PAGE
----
Then, things changed. Matt Cutts left to go to the US Digital Service — and with his departure, that type of communication from Google ended, for the most part.

While Google will still let webmasters know about really big changes, like the mobile-first index, they’ve stopped communicating much detail about smaller updates. And the communication has not been in such an easily consumable format as Cutts tweeting update metrics.

In fact, very little is said today about smaller updates. It has gotten to the point where they stopped naming all but a very few of these changes.

Google communication in 2017

Right now, the Google spokespeople who primarily communicate with SEOs/webmasters are Gary Illyes and John Mueller. This is not a critique of them, as they communicate in the way Google has asked them to communicate.

Indeed, they have been very helpful over the past few years. Mueller holds Webmaster Central Office Hours Hangouts to help answer questions in long form. Illyes answers similar questions in short form on Twitter and attends conferences, where he participates in various AMA (Ask Me Anything) sessions with interviewers.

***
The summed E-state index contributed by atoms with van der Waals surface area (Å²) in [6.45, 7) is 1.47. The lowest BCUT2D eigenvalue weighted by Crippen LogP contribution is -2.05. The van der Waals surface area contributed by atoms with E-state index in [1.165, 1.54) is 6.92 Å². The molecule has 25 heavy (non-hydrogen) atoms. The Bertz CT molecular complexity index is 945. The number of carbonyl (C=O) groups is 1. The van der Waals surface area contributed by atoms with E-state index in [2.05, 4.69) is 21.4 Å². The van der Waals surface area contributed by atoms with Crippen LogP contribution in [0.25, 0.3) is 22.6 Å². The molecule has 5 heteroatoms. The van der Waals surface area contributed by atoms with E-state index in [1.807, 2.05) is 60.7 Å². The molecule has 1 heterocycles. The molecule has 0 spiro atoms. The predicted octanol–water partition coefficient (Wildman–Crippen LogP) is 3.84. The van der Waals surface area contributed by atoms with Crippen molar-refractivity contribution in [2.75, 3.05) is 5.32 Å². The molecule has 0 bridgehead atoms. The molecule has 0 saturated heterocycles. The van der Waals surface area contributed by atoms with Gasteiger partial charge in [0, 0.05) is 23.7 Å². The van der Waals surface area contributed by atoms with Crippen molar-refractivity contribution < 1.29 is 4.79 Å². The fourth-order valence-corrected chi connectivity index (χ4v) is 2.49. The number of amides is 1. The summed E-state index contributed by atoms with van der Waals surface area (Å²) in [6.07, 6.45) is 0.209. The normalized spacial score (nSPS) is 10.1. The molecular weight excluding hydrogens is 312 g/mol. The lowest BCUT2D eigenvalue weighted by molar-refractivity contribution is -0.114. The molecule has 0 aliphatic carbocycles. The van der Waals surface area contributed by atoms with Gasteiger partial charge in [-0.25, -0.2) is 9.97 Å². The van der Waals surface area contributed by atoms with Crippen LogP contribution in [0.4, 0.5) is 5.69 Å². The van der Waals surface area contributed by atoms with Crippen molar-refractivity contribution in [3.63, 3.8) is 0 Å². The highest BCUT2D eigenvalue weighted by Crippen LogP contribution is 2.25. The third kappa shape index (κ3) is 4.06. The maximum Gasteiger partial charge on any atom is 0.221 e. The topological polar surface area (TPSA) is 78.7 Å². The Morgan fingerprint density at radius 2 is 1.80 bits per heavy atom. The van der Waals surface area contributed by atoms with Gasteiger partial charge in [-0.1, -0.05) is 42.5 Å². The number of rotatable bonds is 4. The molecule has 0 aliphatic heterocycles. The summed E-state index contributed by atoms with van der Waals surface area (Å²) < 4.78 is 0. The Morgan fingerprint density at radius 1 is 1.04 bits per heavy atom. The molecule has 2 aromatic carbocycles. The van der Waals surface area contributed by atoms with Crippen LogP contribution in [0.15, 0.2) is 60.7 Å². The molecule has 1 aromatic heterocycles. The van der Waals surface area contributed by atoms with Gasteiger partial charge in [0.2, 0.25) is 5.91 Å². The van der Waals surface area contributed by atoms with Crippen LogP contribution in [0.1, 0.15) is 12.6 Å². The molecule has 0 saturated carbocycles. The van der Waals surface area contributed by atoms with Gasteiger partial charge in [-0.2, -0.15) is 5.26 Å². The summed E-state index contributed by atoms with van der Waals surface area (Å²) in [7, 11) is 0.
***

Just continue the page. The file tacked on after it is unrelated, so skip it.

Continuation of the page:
All this is helpful and appreciated… but unfortunately, it is not the same.

Highly specific information is difficult to find, and questioners are often are met with more vagueness than specifics, which can at times feel frustrating. Google has become obtuse in how they communicate with digital marketers, and that seems to be directed by internal company processes and policies.

This lack of algorithmic specificity and update confirmation is how we wound up with Phantom.

Welcome, Phantom

Google has many algorithms, as any SEO knows. Some, like Penguin and Panda, have been rolled into Google’s core algorithm and run in (quasi-) real time, while others, like the interstitial penalty, still run, well, when they run.

Big updates such as Penguin have always been set apart from the day-to-day changes of Google. There are potentially thousands of tweaks to core algorithms that run every year and often multiple times a day.

However, day-to-day changes affect sites much differently than massive algorithm updates like Panda, Penguin, Pigeon, Pirate, Layout, Mobilegeddon, Interstitial, and on and on. One is a quiet rain, the other a typhoon. One is rarely noticed, the other can be highly destructive.